HomeEducationAcaraTele-Health in Action

Tele-Health in Action

by Alejandra Rodriguez Wheelock, Acara Fellow 2020
Art by Gabriela Rodriguez Wheelock


Unemployment and grief in minority communities and among people of color is a subject of both personal and professional interest to me. As an international student from Guatemala, I can relate to the reality of being in an unfamiliar place and interacting with a culture that contrasts my own while looking for employment opportunities to support my family and myself. The Acara Challenge was an opportunity to not only work closely with a mentor but to address an important social problem in the Twin Cities. The record unemployment rates that came with COVID-19 showcased the need for culturally sensitive counseling services during the pandemic crisis as people from all cultures and backgrounds were feeling uncertain about how they would care for themselves and their families. Thus, the work with Hubbs Center for Lifelong Learning to provide students with access to this eight session workshop was more important than ever, and the Grief and Job Loss CCAPS Fellowship was ignited into action.


Assistance for the unemployed up until now has consisted primarily of programs designed for job searching with the main intent to have the individual secure and maintain employment. However, theseprograms fail to address possible underlying mental health concerns that can develop because of the chronic stress that comes with being unemployed and having a part of one’s identity stripped away. This project used the tele-health group psychotherapy model with the framework of grief and loss to assist participants in developing coping strategies to address the psychological, physiological, and social impact of unemployment. The group setting provided a safe and supportive environment for members to process loss while learning skills to help cope with the symptoms effectively. The conversations were hard to face; they came from a place of fear and vulnerability. However, at the end of the  cycle, participants expressed feeling more confidence in reaching out for support and having a more holistic view of themselves and their strengths as they looked for other employment options. At the moment, my mentor Professor Fiyyaz Karim from the Master’s in Integrated Behavioral Health and I are implementing changes to the workshop. We are incorporating the suggestions given by students and reflecting on the challenges caused by the instability of the pandemic. Our goal is to ensure that information is being provided efficiently via the tele-health modality.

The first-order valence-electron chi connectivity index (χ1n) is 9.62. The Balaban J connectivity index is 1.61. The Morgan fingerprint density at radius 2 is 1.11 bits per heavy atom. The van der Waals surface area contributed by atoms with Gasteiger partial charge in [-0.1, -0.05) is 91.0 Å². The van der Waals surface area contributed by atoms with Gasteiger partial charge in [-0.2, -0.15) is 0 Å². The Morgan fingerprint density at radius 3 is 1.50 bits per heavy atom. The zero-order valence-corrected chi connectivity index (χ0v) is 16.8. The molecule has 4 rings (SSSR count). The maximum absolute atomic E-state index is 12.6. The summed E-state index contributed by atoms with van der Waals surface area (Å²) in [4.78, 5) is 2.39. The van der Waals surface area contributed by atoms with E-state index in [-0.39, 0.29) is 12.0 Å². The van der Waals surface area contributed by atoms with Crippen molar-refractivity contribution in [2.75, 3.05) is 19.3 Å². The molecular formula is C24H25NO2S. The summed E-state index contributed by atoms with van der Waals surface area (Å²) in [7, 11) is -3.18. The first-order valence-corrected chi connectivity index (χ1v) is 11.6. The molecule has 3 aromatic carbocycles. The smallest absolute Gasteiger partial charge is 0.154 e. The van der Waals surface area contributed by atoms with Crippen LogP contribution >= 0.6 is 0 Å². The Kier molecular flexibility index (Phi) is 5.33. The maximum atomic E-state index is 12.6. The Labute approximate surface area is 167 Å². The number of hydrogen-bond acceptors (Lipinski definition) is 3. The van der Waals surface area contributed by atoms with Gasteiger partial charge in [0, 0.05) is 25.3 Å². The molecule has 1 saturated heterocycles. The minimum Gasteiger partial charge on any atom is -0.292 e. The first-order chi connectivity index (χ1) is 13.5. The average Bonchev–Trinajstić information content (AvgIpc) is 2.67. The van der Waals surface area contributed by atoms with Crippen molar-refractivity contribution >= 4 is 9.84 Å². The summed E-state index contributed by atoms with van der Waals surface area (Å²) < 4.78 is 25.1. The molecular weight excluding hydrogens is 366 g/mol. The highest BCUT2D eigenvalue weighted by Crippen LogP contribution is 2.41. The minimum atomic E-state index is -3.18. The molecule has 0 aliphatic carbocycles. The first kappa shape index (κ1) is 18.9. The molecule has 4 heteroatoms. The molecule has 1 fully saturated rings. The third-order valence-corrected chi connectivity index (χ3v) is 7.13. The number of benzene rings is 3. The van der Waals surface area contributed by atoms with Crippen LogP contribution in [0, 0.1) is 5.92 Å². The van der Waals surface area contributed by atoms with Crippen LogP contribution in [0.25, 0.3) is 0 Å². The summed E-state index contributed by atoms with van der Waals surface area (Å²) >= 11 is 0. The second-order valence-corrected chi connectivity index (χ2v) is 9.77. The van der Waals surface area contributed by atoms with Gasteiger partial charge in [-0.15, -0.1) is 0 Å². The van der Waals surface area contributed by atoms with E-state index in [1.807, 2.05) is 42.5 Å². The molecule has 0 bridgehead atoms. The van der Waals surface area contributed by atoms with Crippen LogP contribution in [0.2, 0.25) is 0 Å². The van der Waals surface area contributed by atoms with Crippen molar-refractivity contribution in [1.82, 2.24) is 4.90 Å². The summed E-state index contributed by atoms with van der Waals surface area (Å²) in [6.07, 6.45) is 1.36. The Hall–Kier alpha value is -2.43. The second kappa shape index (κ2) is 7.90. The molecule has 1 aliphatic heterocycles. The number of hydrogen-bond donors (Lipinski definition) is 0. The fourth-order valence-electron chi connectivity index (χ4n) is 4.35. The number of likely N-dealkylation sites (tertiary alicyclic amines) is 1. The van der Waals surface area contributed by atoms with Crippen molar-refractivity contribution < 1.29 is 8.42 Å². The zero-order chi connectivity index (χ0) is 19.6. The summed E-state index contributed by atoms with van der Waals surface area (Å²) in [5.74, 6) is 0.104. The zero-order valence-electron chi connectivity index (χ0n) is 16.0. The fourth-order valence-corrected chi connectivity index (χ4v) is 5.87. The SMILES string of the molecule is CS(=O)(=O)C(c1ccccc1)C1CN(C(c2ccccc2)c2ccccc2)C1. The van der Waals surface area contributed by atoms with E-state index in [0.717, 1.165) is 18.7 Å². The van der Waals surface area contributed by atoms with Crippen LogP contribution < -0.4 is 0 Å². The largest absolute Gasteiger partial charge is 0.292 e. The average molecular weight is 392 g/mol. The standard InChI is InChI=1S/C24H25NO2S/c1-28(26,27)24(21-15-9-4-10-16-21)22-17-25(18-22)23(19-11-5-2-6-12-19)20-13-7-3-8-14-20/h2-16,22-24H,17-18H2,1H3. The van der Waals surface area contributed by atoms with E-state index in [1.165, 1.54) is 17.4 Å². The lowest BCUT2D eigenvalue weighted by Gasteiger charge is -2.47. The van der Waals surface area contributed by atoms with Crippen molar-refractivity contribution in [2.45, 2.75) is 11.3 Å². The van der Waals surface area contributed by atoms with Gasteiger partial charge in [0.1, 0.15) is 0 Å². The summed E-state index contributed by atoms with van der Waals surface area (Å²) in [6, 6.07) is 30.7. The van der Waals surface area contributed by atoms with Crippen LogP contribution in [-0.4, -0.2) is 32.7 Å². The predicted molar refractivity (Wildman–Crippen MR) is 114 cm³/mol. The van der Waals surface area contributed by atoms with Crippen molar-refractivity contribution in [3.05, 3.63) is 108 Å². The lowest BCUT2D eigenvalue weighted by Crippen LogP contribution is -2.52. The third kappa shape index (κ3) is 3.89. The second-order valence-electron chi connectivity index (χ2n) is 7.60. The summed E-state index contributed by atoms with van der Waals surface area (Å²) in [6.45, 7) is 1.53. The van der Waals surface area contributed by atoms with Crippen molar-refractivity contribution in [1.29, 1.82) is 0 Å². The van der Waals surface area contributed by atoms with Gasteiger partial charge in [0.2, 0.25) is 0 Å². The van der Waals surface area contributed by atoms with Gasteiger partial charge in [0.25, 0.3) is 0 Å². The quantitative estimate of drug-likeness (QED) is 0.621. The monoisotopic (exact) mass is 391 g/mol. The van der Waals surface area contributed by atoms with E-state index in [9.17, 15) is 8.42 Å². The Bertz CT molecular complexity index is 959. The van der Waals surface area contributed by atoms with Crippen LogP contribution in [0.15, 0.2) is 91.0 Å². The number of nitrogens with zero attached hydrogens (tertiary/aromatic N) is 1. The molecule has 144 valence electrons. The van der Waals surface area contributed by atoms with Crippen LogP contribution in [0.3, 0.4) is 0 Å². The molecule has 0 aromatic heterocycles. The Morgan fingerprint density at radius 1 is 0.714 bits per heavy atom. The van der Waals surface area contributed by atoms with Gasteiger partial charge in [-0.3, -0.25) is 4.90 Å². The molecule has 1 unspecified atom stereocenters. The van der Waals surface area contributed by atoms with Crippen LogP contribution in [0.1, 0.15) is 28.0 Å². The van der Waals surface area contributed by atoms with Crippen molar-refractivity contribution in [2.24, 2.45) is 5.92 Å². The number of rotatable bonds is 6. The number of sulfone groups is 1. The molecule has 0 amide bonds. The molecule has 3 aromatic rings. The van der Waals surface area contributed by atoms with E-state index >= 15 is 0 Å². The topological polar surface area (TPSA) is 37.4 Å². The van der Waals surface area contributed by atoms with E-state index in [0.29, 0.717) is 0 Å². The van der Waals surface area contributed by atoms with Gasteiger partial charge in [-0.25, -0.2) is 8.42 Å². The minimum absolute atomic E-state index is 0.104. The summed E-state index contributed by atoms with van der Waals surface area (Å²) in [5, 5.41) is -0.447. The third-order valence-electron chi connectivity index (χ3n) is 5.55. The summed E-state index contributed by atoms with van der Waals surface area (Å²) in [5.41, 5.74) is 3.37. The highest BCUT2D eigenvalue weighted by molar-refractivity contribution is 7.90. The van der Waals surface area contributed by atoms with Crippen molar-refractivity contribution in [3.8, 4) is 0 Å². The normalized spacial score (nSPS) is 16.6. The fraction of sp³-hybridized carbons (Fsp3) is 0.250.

This project is the first of many in which I aim to improve the mental health of minorities in the Twin Cities area. I learned how to bring an idea to life using the resources available to me through the Acara Challenge. Additionally, I also learned the importance of thinking local and acting small to ensure the project can adapt itself to unprecedented circumstances and the direct needs of the community. We hope to run this project again in Spring 2021. After my masters, I will be on track to obtain both my Licensed Professional Clinical Counselors (LPCC) and my Licensed Alcohol and Drug Counselor (LADC) credentials. This project kindled my passion to help create culturally sound services for all members of the Twin Cities, and it showed me the direction my counseling career will take.

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